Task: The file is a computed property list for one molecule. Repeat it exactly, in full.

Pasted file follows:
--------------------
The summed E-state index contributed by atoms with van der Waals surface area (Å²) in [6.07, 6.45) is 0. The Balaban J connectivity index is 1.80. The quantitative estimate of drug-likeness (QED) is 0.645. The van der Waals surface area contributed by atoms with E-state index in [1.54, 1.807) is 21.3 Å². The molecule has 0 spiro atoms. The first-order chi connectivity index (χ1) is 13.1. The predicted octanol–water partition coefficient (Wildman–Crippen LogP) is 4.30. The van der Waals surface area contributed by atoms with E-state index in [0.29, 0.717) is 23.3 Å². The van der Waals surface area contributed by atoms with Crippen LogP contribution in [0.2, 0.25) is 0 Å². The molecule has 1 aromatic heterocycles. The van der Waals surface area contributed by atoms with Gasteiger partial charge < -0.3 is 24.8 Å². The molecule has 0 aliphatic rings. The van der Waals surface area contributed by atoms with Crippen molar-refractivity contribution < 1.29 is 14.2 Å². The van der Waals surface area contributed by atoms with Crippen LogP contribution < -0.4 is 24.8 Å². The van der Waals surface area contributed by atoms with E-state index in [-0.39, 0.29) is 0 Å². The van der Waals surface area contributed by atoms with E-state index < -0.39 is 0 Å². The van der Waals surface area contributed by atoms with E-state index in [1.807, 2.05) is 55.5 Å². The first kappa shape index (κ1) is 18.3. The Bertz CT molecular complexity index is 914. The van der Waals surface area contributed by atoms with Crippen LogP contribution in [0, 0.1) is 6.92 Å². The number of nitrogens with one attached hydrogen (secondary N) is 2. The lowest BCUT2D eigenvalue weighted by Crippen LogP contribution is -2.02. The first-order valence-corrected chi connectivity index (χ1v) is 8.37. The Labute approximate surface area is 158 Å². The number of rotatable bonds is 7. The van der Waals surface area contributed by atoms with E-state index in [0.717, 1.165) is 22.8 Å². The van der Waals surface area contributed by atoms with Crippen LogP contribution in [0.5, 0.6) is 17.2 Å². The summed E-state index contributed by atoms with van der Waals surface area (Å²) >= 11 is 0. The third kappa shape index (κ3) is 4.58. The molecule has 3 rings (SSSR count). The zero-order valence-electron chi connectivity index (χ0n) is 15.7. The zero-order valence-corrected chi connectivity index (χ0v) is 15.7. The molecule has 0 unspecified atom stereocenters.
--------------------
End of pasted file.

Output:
The summed E-state index contributed by atoms with van der Waals surface area (Å²) in [6.07, 6.45) is 0. The Balaban J connectivity index is 1.80. The quantitative estimate of drug-likeness (QED) is 0.645. The van der Waals surface area contributed by atoms with E-state index in [1.54, 1.807) is 21.3 Å². The molecule has 0 spiro atoms. The first-order chi connectivity index (χ1) is 13.1. The predicted octanol–water partition coefficient (Wildman–Crippen LogP) is 4.30. The van der Waals surface area contributed by atoms with E-state index in [0.29, 0.717) is 23.3 Å². The van der Waals surface area contributed by atoms with Crippen LogP contribution in [0.2, 0.25) is 0 Å². The molecule has 1 aromatic heterocycles. The van der Waals surface area contributed by atoms with Gasteiger partial charge < -0.3 is 24.8 Å². The molecule has 0 aliphatic rings. The van der Waals surface area contributed by atoms with Crippen molar-refractivity contribution < 1.29 is 14.2 Å². The van der Waals surface area contributed by atoms with Crippen LogP contribution < -0.4 is 24.8 Å². The van der Waals surface area contributed by atoms with E-state index in [-0.39, 0.29) is 0 Å². The van der Waals surface area contributed by atoms with E-state index < -0.39 is 0 Å². The van der Waals surface area contributed by atoms with E-state index in [1.807, 2.05) is 55.5 Å². The first kappa shape index (κ1) is 18.3. The Bertz CT molecular complexity index is 914. The van der Waals surface area contributed by atoms with Crippen LogP contribution in [0, 0.1) is 6.92 Å². The number of nitrogens with one attached hydrogen (secondary N) is 2. The lowest BCUT2D eigenvalue weighted by Crippen LogP contribution is -2.02. The first-order valence-corrected chi connectivity index (χ1v) is 8.37. The Labute approximate surface area is 158 Å². The number of rotatable bonds is 7. The van der Waals surface area contributed by atoms with E-state index in [0.717, 1.165) is 22.8 Å². The van der Waals surface area contributed by atoms with Crippen LogP contribution in [0.5, 0.6) is 17.2 Å². The summed E-state index contributed by atoms with van der Waals surface area (Å²) >= 11 is 0. The third kappa shape index (κ3) is 4.58. The molecule has 3 rings (SSSR count). The zero-order valence-electron chi connectivity index (χ0n) is 15.7. The zero-order valence-corrected chi connectivity index (χ0v) is 15.7. The molecule has 0 unspecified atom stereocenters.